IBM The name of IBM to be used to check for an
IBM manufacturer.
CC The country code, used for blue pages look
up.
AdapterDelivered The text string that is used to
indicate that a card was delivered for
self install.
AdapterNotDelivered The text string that is used to
indicate that a card is not required
for self install.
StatusOpen The status to pass back when the new
document is to be in the open status in EMM.
StatusPending The status to pass back when the new
document is to be in the pending status in
EMM.
StatusNoMigration The status to pass back when the new
document is to be in the NoMigration
Status in EMM.
StatusComplete The status to pass back when the new
document is to be in the Complete
status in EMM.
SerialNotInBluePages The incomplete reason that is
automatically chosen if the user's
serial number is not found in Blue
Pages.
MachineNotAvailable The incomplete reason that is
passed back when the
employee/machine is not available.

As an example, the tool 20 needs to ask in language L2 if the user 28 has a fixed address associated with a machine. The values associated with Yes and No are then returned in language L1 as the answer according to how the user answers in language L2. The language L2, used to respond, is then the language that the database 24 placed in the configuration file (.INI) 22. Thus the (languages L1 and L2) are synchronized. That is, the language of the responses chosen in input tool 20 are synchronized with the database 24 language L1, even though the user 28 of input tool 20 sees the question in language L2.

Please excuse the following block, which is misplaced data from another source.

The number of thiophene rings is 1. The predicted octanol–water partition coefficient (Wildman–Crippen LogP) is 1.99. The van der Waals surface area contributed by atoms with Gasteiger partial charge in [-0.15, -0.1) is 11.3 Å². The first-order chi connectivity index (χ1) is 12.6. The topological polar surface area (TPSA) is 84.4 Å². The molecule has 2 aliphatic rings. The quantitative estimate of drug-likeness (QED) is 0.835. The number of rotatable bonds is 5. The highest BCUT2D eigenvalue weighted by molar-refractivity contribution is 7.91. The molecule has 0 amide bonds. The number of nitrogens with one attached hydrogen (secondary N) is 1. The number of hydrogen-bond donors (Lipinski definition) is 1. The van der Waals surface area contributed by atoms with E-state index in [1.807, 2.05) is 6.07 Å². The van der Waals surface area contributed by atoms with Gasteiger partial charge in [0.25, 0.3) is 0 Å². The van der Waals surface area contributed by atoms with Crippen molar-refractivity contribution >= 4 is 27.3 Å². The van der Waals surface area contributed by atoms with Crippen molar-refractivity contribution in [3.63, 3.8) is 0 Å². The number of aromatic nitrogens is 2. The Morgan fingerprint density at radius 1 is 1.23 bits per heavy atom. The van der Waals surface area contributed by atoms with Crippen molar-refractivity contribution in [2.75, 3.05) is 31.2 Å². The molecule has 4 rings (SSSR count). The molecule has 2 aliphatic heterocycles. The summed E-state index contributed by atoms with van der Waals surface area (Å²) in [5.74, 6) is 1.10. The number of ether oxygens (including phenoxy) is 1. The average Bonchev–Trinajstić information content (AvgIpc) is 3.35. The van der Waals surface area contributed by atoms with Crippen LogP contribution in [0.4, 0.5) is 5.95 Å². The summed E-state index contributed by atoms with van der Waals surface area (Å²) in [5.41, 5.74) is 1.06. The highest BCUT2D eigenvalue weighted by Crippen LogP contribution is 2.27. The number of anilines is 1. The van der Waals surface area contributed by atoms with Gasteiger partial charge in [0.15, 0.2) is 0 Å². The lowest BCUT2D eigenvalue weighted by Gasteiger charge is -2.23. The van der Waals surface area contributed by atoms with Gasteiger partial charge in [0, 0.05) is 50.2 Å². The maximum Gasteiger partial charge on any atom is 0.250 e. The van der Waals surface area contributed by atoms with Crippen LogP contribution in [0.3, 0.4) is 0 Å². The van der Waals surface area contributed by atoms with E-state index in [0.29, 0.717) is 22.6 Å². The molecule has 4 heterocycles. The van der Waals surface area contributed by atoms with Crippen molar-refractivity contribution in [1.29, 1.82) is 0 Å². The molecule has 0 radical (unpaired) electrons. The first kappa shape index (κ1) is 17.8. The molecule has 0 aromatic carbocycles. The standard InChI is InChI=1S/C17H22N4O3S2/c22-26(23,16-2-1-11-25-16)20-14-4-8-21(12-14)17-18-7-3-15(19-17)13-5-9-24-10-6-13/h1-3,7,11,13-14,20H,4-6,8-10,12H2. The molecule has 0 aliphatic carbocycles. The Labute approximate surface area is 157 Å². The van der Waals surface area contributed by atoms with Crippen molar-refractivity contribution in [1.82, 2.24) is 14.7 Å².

Advantages over the Prior Art

There is provided a system, method, and computer program product for improved synchronization of data languages, executable programs, and user interfaces.

Alternative Embodiments

The invention can take the form of an entirely hardware embodiment, an entirely software embodiment or an embodiment containing both hardware and software elements. In a preferred embodiment, the invention is implemented in software, which includes but is not limited to firmware, resident software, microcode, etc.

Referring to FIG. 6, the invention can take the form of a computer program product accessible from a computer-usable or computer-readable medium 100 providing program code for use by or in connection with a computer 104 or any instruction execution system. For the purposes of this description, a computer-usable or computer-readable medium can be any apparatus that can contain, store, communicate, propagate, or transport the program, as is represented by line 102, for use by or in connection with the instruction execution, system, apparatus, or device.